We Have Always Lived in the Castle – Shirley Jackson

This read I owe to great reviews by Lady Fancifull and Shoshi’s Book Blog.

Merricat (Mary Katherine Blackwood) lives with her sister Constance and ailing uncle Julian in a massive house isolated from the rest of the village. The rest of her family perished six years before and since then Constance has not ventured outside the house garden.

It is Merricat’s task to go shopping to the village, a task that she detests. People in the village hate Contance and Merricat and happily show their feelings (turning into violent animals in one scary scene). Constance cooks for the family and uncle Julian reminisces about the past a lot, trying to get his head around what happened. They have few guests that come regularly, their visits almost a kind of ritual. One day the routine of daily life is disturbed by appearance of cousin Charles. Charles invites himself to stay longer and his presence throws everything off balance.

I won’t go into more details of the plot, not to spoil it for you, but also because it’s not the plot that is the main strength of this book, it is atmosphere and Merricat.

Merricat narrates the story, she is 18 years old, but sometimes I got the impression she is younger, maybe because of her isolation. She can be spiteful and cruel, but she loves her sister endlessly and always tries to be kinder to her uncle. She feels it is her responsibility to protect the house with magic, she uses words and hidden objects as totems that protect the perimeter of the house and yet Charles is able to come in. She hates his at first sight and the feeling is definitely reciprocated. Charles thinks Merricat is spoiled and that her behaviour harms Constance, who should go back to leading a life outside of the house. Merricat tries to fight Charles with her magic, bringing the conflict to its climax.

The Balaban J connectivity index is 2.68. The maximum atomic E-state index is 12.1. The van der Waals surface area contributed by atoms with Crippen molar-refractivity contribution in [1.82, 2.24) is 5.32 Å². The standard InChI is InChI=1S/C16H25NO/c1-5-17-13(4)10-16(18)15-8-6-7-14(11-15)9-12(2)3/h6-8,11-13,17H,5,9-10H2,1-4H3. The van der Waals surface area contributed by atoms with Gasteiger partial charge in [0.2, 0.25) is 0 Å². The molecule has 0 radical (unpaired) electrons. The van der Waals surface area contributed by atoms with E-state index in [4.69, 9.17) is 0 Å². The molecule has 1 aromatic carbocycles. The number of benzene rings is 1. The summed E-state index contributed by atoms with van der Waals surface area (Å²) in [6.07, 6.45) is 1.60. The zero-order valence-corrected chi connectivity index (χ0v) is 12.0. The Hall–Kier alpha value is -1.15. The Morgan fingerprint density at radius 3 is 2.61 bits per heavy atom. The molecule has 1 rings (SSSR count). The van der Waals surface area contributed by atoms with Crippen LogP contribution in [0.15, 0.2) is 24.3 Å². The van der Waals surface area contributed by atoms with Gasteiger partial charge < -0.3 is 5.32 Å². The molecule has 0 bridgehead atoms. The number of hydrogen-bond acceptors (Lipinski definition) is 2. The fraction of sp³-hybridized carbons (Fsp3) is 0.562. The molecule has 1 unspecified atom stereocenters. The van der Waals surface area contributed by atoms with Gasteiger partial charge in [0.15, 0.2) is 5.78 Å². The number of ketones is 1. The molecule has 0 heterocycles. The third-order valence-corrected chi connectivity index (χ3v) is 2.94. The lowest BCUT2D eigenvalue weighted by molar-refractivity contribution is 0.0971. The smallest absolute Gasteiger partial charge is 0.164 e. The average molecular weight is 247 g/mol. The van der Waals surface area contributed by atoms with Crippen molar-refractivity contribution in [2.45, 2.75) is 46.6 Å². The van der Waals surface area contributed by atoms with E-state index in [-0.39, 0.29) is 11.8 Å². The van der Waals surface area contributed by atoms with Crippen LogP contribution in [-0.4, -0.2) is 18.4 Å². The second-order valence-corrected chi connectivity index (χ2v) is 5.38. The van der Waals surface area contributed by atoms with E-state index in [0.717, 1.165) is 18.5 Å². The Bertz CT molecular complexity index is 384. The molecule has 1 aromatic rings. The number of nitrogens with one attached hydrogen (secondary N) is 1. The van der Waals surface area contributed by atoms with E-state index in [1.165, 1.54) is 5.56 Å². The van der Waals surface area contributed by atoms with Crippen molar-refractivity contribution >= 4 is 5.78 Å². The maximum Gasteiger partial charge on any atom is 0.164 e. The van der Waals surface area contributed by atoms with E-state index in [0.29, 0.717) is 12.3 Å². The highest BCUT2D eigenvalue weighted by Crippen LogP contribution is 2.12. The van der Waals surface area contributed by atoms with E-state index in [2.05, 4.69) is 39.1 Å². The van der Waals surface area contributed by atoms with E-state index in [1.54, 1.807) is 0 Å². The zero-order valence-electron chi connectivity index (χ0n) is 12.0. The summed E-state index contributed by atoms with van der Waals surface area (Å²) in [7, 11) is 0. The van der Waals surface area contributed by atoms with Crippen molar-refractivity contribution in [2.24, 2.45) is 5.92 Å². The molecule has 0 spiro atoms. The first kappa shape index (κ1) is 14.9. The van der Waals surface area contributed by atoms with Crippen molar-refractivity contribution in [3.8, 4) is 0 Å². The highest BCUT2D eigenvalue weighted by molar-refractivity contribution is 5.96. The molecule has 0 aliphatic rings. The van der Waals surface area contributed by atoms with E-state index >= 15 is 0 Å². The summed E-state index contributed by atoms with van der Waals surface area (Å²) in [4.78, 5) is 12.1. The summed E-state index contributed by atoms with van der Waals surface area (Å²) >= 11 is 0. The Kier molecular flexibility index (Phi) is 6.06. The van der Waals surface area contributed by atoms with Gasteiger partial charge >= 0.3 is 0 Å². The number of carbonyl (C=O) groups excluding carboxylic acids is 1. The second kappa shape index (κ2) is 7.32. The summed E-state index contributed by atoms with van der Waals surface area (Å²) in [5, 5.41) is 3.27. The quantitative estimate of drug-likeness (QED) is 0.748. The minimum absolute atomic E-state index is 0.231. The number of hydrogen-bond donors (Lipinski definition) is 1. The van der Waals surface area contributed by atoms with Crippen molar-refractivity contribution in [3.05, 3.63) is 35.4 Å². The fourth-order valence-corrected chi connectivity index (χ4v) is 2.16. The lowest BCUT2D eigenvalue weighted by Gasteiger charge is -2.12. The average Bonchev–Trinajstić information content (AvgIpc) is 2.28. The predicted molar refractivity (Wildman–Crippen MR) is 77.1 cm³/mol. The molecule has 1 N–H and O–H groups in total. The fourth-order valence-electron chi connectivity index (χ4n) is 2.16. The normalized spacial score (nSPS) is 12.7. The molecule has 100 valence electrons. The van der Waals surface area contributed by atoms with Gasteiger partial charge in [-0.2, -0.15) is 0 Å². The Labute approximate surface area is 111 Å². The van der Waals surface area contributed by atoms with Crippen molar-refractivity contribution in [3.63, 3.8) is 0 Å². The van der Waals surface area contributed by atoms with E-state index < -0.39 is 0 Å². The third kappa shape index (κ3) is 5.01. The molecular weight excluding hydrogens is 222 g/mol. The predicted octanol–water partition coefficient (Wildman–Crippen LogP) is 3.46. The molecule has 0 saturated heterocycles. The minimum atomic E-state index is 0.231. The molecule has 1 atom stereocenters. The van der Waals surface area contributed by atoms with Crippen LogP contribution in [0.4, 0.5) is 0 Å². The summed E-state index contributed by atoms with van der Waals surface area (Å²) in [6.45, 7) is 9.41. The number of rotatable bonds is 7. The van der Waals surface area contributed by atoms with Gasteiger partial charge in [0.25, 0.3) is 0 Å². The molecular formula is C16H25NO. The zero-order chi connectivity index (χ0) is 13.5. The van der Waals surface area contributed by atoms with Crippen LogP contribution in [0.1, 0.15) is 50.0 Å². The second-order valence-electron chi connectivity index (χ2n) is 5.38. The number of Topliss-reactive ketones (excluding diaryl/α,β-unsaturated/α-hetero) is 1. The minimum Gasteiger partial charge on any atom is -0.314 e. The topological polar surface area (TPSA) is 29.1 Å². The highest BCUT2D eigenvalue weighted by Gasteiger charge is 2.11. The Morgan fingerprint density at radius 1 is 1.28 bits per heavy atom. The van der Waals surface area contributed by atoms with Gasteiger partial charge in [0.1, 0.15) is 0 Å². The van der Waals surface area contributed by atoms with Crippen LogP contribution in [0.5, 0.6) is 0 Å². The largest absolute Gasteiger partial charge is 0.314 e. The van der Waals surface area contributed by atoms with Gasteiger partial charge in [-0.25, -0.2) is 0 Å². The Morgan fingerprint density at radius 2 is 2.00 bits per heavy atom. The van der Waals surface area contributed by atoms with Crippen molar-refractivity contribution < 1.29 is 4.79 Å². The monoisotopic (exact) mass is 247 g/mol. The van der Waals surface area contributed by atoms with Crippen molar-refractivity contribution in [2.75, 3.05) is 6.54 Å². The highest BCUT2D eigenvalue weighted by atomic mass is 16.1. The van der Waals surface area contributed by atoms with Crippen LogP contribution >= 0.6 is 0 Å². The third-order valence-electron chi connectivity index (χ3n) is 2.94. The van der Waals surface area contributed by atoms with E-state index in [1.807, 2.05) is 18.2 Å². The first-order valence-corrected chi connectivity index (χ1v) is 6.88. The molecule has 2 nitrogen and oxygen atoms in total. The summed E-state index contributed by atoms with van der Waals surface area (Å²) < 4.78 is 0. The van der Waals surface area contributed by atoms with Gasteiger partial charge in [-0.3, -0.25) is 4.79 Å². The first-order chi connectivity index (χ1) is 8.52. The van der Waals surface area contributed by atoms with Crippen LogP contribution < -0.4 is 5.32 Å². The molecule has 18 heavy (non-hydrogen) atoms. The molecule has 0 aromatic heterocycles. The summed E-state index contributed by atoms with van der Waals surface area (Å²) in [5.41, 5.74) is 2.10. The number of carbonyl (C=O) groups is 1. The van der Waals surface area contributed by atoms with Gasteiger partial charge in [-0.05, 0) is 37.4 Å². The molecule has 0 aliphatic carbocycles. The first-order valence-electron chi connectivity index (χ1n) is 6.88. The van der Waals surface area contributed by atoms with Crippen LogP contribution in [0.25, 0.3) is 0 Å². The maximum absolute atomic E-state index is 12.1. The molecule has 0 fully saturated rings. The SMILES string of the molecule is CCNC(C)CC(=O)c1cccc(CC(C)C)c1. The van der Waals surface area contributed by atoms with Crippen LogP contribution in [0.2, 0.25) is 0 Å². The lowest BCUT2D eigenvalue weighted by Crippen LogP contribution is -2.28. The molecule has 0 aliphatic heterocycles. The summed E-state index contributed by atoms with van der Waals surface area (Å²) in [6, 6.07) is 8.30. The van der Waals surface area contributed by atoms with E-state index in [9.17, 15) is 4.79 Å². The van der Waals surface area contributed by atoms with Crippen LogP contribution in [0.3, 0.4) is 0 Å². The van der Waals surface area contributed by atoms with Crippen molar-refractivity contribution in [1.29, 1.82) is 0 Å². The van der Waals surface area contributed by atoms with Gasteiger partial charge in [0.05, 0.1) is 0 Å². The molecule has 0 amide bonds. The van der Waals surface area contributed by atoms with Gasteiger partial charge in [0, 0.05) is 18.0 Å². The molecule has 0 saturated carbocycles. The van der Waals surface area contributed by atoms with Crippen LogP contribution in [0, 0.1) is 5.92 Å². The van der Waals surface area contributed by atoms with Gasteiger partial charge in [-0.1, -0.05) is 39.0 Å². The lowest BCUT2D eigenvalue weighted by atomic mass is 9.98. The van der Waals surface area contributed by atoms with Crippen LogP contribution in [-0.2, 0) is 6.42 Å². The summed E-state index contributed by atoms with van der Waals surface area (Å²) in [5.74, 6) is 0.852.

Constance on the other hand is the kind heart of the house. The kitchen is her kingdom, she makes a lot of preserves, as if she is trying to preserve life. Food plays a special role in the book, as if it’s another kind of magic, specific to Constance. She cares about Merricat and uncle Julian, but also feel guilty that she has done something wrong to bring the family to where it is now. To fix it she is willing to follow Charles’ advice to go out in the world and marry him.

This is a short book, but it is very atmospheric, it can be cheerful, creepy, scary, but also funny in a dark way, like when uncle Julian says:

“Charles is intrepid. Your cooking, although it is of a very high standard indeed, has certain disadvantages.”

The language is very sensual focused on smells, tastes, textures. I ended up associating the book with a cinnamon cookie, sweet, but not completely, full of smell and flavour. It has been a great read, one that transported me completely into a different reality of the dusty, creaking old house, with its isolated inhabitants.

Does it happen to you to associate a book with a certain colour/sounds/taste?

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4 thoughts on “We Have Always Lived in the Castle – Shirley Jackson

  1. I recently read a book that made me think of being stung by a bunch of jellyfish (in a good way, if that’s possible), but didn’t mention it in my review in case it sounded either like a negative thing or just plain crazy. 🙂

    Liked by 2 people

  2. Pingback: February round-up – bookskeptic.com

  3. Pingback: Best and worst books of 2016 – bookskeptic.com

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